For those situations in which \(n\) is large and \(p\) is very small, the Poisson distribution can be used to approximate the binomial distribution. Recall the binomial probability distribution:

\[ P(X = x) = {n \choose x}p^x(1-p)^{n-x}, \qquad x = 0, 1, 2, . . . , n\]

As in the “100 year flood” example above, \(n\) is a large number (100) and \(p\) is a small number (0.01). Plugging into the equation from above \(P(x = 1)\) yields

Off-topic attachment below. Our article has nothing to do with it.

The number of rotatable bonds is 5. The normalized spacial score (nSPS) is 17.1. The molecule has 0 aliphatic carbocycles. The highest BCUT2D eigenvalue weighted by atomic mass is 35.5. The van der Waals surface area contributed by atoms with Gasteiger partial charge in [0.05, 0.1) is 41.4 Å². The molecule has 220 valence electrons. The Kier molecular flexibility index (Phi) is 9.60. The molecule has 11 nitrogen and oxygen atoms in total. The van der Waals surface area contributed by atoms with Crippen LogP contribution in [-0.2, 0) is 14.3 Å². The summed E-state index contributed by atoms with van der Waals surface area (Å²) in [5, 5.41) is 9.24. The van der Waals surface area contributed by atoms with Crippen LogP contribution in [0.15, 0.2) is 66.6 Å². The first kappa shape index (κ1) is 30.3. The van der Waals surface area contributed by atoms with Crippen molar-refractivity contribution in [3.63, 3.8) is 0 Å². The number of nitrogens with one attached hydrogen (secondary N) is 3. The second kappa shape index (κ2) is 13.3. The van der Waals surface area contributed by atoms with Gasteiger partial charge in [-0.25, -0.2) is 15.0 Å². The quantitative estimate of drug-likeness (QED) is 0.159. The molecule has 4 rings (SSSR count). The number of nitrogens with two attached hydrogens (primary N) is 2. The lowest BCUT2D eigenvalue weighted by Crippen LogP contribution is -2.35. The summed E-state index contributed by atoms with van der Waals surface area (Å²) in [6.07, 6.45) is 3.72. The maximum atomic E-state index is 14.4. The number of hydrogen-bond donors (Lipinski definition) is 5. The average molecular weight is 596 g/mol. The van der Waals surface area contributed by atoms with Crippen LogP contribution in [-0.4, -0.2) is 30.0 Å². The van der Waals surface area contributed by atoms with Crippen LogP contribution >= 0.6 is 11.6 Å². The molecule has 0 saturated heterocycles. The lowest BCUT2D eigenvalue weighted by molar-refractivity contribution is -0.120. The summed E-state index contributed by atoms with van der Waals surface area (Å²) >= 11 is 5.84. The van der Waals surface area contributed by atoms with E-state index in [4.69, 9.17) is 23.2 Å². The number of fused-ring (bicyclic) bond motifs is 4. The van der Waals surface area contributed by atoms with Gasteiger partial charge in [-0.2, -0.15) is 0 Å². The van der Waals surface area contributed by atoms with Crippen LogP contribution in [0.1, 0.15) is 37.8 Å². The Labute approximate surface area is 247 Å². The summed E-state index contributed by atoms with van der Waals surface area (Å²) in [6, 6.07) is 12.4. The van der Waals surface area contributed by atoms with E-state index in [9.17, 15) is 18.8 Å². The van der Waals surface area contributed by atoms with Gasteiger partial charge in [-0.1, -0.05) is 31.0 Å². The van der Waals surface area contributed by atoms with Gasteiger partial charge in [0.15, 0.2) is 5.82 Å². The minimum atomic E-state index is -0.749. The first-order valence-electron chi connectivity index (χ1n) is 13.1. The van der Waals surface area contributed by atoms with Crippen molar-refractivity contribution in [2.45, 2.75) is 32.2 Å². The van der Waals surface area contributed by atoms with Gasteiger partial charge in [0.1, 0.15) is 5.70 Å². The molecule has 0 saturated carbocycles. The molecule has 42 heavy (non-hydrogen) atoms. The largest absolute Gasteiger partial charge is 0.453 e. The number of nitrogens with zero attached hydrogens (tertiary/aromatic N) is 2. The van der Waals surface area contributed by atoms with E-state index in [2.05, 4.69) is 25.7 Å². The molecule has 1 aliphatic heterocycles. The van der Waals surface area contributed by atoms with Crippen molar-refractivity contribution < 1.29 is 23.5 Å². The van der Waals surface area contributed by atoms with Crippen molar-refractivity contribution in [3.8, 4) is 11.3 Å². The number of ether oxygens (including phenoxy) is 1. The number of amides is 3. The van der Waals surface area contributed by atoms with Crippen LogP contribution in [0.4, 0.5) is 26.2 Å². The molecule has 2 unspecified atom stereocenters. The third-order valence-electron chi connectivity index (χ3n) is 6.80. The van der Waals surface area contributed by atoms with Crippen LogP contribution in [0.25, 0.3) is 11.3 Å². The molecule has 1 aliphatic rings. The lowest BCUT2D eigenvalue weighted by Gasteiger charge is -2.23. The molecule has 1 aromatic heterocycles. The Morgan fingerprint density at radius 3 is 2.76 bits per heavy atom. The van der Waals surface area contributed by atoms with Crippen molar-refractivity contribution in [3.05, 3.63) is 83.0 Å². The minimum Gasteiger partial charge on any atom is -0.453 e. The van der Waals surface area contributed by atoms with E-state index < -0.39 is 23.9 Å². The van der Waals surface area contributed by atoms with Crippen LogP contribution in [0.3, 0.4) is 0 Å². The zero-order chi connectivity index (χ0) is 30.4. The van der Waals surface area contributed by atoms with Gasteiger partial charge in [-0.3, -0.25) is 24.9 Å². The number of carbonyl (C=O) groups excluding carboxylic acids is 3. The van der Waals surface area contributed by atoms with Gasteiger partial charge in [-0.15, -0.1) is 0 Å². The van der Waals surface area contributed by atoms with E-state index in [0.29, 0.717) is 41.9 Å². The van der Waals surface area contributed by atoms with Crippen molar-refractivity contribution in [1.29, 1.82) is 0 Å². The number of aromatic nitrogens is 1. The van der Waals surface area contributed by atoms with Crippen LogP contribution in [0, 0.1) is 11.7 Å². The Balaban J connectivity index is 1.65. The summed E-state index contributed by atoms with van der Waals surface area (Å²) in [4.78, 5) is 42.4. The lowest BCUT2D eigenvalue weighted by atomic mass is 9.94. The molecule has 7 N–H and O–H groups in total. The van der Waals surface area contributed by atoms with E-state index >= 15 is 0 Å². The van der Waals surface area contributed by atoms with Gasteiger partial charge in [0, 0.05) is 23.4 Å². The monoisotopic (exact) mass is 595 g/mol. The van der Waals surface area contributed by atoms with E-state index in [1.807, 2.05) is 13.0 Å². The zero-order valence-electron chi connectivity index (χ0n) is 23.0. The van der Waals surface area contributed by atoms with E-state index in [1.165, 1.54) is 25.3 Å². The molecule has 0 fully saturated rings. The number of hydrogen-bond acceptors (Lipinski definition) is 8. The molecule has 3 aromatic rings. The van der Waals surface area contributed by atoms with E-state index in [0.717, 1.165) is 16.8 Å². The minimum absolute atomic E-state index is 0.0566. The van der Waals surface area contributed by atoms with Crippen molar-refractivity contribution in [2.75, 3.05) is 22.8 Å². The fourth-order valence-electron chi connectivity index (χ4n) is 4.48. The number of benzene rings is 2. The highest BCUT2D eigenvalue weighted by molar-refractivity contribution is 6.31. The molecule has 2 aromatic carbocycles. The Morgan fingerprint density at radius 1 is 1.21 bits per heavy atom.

\[\begin{align} \ P(X = 1) & = {100 \choose 1}\times 0.01^1\times (1 - 0.01)^{100 -1} \\ & = 100\times 0.01\times 0.3697296 \\ & = 0.3697296 \end{align}\]

The result is very close to the result obtained above `dpois(x = 1, lambda = 1)`

\(= 0.3678794\). The appropriate Poisson distribution is the one whose mean is the same as that of the binomial distribution; that is, \(\lambda = np\), which in our example is \(\lambda = 100 \times 0.01 = 1\).

In order to conclude this section, and in order to give you some intuition of the shapes of different Poisson probability distributions, three different Poisson probability and its corresponding cumulative Poisson probability distributions for \(\lambda =2.5\), \(\lambda =7\), \(\lambda = 12\) are given below.